Romino Games may not seem like a familiar name for most avid gamers, but the Dutch game developer started when a handful of university students in Utrecht, Netherlands came up with the design and original PC release of “de Blob”. THQ bought the rights to de Blob, handed the game over to Blue Tongue Entertainment which went on to deliver the classic 2008 Wii blockbuster de Blob became.
Romino has maintained a fairly low-key status over the years – releasing only one title, Swords and Soldiers, after de Blob. A casual hybrid real time strategy (RTS) arena battle title, Swords and Soldiers began its like as a Wii Ware title, but quickly found its release on Xbox Live Arcade, PSN Network, and Steam. The game garnered a great deal of critical praise for its unique design and gameplay. Now Romino is back with an equally unique title that combines elements of real time strategy, side-scrolling platformer, tower defense, and multiplayer arena battle – the game is called Awesomenauts and is available for Xbox Live, PSN Network and Steam.
Awesomenauts tells the tale of a group of space mercenaries who are hired to represent one of two colored teams in a 3-on-3 battle for the mining rights to each battle arena. The name of the game is to destroy the opposing team’s “drillcore” device and collect the “Solar” currency used to purchase new weapons and upgrades. The gameplay is fast and frenetic, with the online players and bots hopping, jetpacking, and blasting over and around the 2D arenas. At times is can be a bit overwhelming with all of the warning announcements (your turret is being attacked!” and “Your base is 90% destroyed!”), the countless enemy droids, and all of the firepower being unleashed on the screen at the same time. I found it a little too easy to lose sight of my character amongst the handful of other characters onscreen once the action became particularly heated, and more often than not did I suddenly realize that my character was already dead before I could even pick him out of the crowd.
Any gameplay knocks are not necessarily the fault of the game’s visuals, which are actually quite impressive. Awesomenauts’ visual design leans heavily on the futuristic Steampunk (similar to the classic Mega Man series) complete with enormous riveted robots and cigar chomping mustachioed space cowboys. The arenas consist of stylized 2D platforms overlaying colorful backgrounds scenes giving the overall appearance old school arcade shooters, and the character animations, smoke, and explosion effects give a nostalgic not to the classic sprite-based platformers of the past.
As an added bonus, Awesomenauts features plenty of voice acting in the cinematic cutscenes – although I am not sure if this is intentional or not but much of the dialog seems a tad goofy. It might be a case of “lost in translation” coming from the Netherlands-based developers, but the screenwriting has more than its share of flubs that are chuckle-worthy. Still, I cannot fault a game that at least tries to have added production value, even if it is overtly stereotypical and downright ridiculous at times.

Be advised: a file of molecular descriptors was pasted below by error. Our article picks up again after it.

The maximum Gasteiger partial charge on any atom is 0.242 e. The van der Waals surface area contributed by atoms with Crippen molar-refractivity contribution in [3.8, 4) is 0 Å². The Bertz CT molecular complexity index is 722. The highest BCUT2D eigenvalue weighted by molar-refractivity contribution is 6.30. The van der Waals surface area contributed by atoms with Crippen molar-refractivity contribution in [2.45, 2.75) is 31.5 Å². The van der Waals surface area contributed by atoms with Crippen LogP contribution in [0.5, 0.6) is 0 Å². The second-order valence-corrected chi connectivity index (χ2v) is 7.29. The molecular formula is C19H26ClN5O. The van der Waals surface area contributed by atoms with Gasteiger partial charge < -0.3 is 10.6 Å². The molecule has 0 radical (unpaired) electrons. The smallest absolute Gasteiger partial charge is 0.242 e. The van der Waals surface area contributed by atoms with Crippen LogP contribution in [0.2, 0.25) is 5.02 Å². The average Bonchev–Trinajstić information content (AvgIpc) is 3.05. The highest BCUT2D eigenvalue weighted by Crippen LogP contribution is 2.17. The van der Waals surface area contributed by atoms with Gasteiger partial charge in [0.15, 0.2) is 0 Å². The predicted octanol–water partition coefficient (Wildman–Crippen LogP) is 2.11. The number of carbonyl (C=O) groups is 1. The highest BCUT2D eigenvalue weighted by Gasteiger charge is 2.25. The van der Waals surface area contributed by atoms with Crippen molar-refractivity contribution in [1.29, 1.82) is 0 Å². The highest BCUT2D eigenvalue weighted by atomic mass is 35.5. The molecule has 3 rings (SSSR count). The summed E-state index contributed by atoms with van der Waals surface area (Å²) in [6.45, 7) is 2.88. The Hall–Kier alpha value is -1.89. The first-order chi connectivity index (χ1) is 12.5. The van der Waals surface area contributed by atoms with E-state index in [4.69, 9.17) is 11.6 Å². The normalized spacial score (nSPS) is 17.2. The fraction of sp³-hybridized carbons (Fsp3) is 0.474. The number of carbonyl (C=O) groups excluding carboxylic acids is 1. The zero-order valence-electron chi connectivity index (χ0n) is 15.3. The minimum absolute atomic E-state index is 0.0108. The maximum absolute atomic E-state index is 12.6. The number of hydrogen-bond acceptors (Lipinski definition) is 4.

The gameplay controls have been simplified to left analog for movement and aiming, A-Button for jumping (double-tap for jet pack), and the X, Y, and B-buttons assigned to unique attacks; X to fire weapons, the B to throw explosives, and Y to unleash a special attack. Weapons, explosives, and attacks can all be upgraded via the vending centers set up in each arena, which take the game’s earned currency, Solar, for payment. The weapons are your standard shooters, but some of the special attacks are downright hilarious. I could spend an hour talking about all of the fun things you see unleashed as special attacks, but just for a teaser let me say two words; Ghost Bulls. Cool, eh?
And as for the RTS and tower defense aspects, Awesomenauts allows players to place color-coded droids to provide cover fire and/or to act as targeting decoys for enemy turrets. It is a great twist on the traditional arena shooter, and a really neat concept once you get the hang of directing the droids to where you need them to be. Sadly, Awesomenauts gameplay is almost strictly online via Xbox Live. While there is an offline “Practice” mode, there is absolutely no difference except for the fact that there are bots rather than actual opponent which might prove enjoyable for a short time, but the lack of a solid storyline or objectives will leave single-player gamer quickly feeling empty.
If that were not bad enough, at the time of this review the online gameplay was noticeably unbalanced with respect to the matchmaking, with only slightly higher-level online players wielding wildly unbalanced power compared to newer gamers. Nothing is more defeating to a new player than to unloading a truckload of lead into an opponent with nary a kill, only to be taken out by a single enemy swipe. Hopefully this imbalance is merely a function of the fact that there are so few players online, that any attempt at balanced matchmaking was set aside in hopes of filling games – maybe as more gamers come into the fold the matchmaking will even out a bit.
Awesomenauts is a fun entry in the multiplayer arena genre, and the unique gameplay additions do keep it from feeling like it is simply “Smash Brothers with Guns.” At a current price of $10, I would say the price is a bit on steep side for what you get. I would have liked a little more story and solid single-player mode.